SAMSUNG, ARM AND GOOGLE'S NEST have joined forces to create a home automation network protocol called Thread, which looks to help the Internet of Things (IoT) "realise its potential for years to come".
The industry group aims to conceive a standard for devices to communicate on a network while also encouraging makers of cameras, appliances, locks, lightbulbs and other devices in homes to make them talk to one other more easily.
"It's hard to get multiple devices to talk to one another. And until now, no one has been able to do it well," explains the About page of the Thread website.
"That's why we designed Thread. We wanted to build a technology that uses and combines the best of what's out there and create a networking protocol that can help the Internet of Things realise its potential for years to come."
The Thread group explains that it was born out of three key problems: that today's technology is difficult and confusing to set up; it relies on a single device to communicate with products around the home - so if that device fails, the whole network goes down; and, to stay connected 24/7, devices end up draining battery life quickly.
Thread will therefore be built up of the following guidelines: Simple for consumers to use; always secure; power-efficient; an open protocol that carries IPv6 natively; based on a robust mesh network with no single point of failure; runs over standard 802.15.4 radios; and designed to support a wide variety of products for the home. This includes appliances, access control, climate control, energy management, lighting, safety, and security, the group said.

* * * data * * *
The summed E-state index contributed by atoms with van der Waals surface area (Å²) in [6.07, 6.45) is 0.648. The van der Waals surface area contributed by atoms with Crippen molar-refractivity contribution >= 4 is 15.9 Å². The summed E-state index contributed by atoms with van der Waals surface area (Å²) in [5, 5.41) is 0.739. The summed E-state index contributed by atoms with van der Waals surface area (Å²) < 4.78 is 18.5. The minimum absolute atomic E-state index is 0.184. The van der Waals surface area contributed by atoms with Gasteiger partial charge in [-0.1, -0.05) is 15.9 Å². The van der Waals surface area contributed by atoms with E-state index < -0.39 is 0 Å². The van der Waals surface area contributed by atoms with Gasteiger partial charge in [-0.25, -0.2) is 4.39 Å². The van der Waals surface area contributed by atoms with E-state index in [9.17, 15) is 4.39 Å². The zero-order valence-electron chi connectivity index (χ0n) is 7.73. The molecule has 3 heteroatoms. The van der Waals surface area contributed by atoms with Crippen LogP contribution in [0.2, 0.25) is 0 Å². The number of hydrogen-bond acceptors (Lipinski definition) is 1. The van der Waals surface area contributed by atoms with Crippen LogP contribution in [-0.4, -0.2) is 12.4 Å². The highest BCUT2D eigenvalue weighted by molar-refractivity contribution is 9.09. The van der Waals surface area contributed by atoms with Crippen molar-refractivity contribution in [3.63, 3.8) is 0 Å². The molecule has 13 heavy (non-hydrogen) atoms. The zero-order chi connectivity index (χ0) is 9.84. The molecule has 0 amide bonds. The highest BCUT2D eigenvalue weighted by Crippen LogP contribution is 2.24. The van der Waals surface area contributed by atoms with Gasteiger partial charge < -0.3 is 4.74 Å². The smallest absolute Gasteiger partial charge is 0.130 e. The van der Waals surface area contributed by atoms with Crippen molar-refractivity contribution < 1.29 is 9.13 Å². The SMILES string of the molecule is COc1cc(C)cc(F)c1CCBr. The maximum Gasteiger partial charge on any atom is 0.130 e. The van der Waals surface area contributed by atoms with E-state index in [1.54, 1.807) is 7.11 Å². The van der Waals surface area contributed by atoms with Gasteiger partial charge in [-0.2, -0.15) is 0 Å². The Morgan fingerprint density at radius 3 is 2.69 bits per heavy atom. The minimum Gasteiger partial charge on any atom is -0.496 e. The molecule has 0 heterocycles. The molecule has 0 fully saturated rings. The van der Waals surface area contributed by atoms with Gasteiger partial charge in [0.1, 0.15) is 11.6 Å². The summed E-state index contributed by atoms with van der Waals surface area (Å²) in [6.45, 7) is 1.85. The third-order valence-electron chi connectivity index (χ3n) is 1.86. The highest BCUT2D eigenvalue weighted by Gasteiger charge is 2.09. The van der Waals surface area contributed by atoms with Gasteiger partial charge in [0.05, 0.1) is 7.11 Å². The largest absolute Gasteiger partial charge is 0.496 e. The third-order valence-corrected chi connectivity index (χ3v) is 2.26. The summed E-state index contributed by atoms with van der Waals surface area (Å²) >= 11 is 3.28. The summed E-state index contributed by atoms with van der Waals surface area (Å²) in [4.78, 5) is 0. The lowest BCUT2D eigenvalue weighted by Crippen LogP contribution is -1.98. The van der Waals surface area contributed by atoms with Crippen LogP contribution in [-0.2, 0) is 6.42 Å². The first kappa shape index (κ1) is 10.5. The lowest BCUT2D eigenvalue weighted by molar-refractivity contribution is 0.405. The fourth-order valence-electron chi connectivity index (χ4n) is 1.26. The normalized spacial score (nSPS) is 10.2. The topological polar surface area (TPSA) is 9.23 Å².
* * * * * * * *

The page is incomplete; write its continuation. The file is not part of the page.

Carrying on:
The initiative follows other recent attempts from other big technology players including Qualcomm and Microsoft to join a group in lobbying for an IoT standard.
The Allseen Alliance, founded by Qualcomm, is pushing for the adoption of the open source AllJoyn protocol, which was designed, unsurprisingly, by Qualcomm, it emerged earlier this month.
Microsoft has joined the 50 strong consortium including Panasonic, LG and Sharp to ensure that everything from thermostats to thermal imaging cameras to thighmasters are able to talk to one another across the connected home.
Last month, a group of 40 technology firms including Intel, ARM, IBM and BT, also announced that they have developed an IoT specification called Hypercat to spur the growth of internet-connected devices in the UK.
The project has seen funding of £6.4m from the government's Technology Strategy Board and the group said that it hopes Hypercat can encourage an open standards based IoT that will enable sensors and devices to share information more easily and reduce the need for human intervention. µ